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Gateway Program Prepares Students for Campus Life

Posted by Pengxeu Thao '15, Roseville on Tuesday, Jul. 22, 2014

The University of Minnesota, Morris’s 20th annual Gateway Program welcomed 29 incoming students on Sunday, July 17. The program helps students develop skills for college success and is celebrating 20 years of excellence in education and diversity leadership.

Gateway was created in 1995 by the late Joseph Latterell, professor emeritus of chemistry, the late Thomas McRoberts, director of continuing education, and William Stewart, former Multi-Ethnic Student Program director. For four weeks, students interact closely with faculty and staff, network with current students, and take their first steps into the campus’s liberal arts curriculum through classes in English and statistics.

In addition to classes, Gateway hosts various trips and activities such as a visit to a cultural museum in Alexandria and a day of fun at Valleyfair. Several student organizations like the Morris Campus Student Association (MCSA), Morris Queer Student Initiative for Equality (MOQSIE), Asian Student Association (ASA), and the Minnesota Public Interest Research Group (MPIRG) also host activities throughout the program. These activities not only foster long-lasting peer relationships, but also introduce students to future leadership roles.

“I’m grateful for this opportunity to make friends and get used to campus before the school year starts,” says Dylan Jones ’18, Bentonville, Arkansas.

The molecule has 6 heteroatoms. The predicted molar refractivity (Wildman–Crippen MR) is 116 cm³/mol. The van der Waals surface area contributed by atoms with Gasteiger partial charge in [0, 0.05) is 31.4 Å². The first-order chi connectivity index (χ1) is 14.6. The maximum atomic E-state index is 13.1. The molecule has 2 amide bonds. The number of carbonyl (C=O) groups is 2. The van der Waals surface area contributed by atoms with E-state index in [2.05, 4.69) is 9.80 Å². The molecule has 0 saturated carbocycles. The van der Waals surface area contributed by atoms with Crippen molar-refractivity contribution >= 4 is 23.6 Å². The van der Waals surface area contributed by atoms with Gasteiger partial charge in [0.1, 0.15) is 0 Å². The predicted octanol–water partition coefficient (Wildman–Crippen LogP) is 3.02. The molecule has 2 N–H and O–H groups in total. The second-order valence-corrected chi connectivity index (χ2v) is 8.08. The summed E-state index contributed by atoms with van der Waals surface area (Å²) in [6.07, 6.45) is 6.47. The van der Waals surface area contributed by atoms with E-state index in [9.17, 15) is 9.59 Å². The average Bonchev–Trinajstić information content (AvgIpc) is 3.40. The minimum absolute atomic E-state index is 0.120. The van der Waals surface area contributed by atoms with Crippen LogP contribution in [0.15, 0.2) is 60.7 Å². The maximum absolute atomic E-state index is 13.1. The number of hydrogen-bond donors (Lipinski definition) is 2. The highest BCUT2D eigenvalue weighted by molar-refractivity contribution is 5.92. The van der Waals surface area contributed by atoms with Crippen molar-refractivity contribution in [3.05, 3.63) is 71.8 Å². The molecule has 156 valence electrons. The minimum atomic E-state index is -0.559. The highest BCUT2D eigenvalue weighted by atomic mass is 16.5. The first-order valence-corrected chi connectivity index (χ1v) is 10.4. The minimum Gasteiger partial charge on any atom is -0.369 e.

Yee Thao ’18, Saint Paul, agrees. “This is a good chance get to know others and know what to do in college.”

“This is the first step into autonomy and I expect to grow here as a person,” adds Don Liu ’18, Oakdale.

For Gateway’s 20th anniversary, these experiences will be incorporated into a project by Simon Franco, academic excellence coordinator in the Office of Equity, Diversity, and Intercultural Programs, and Olivia Klemek ’15, Cold Spring, a current Gateway intern and program alumna. They are compiling photos and information from across the program’s history to document student and alumni experiences. This project will be part of a permanent collection in the Student Center.

“We want this permanent collection displayed to show the mark that the program has made on its participants and the campus,” says Franco. “The project will show Gateway’s evolution and, hopefully, we’ll have a display ready by the end of this year’s program.”

“Gateway has had a huge impact on almost 400 people in the last 20 years, and I wouldn't be as outgoing or involved on campus without it,” adds Klemek. “The photo portion of the project that will hang in the Student Center and will show the campus and community that students from all backgrounds have been and will continue to be an integral part of this campus.”

The Gateway program ends on August 15. For more information, visit or call the Multi-Ethnic Resource Center at 320-589-6095.

Gateway participants pose outside the Multi-Ethnic Resource Center.

Pictured above: Student speakers at the Gateway closing ceremony in August 2013.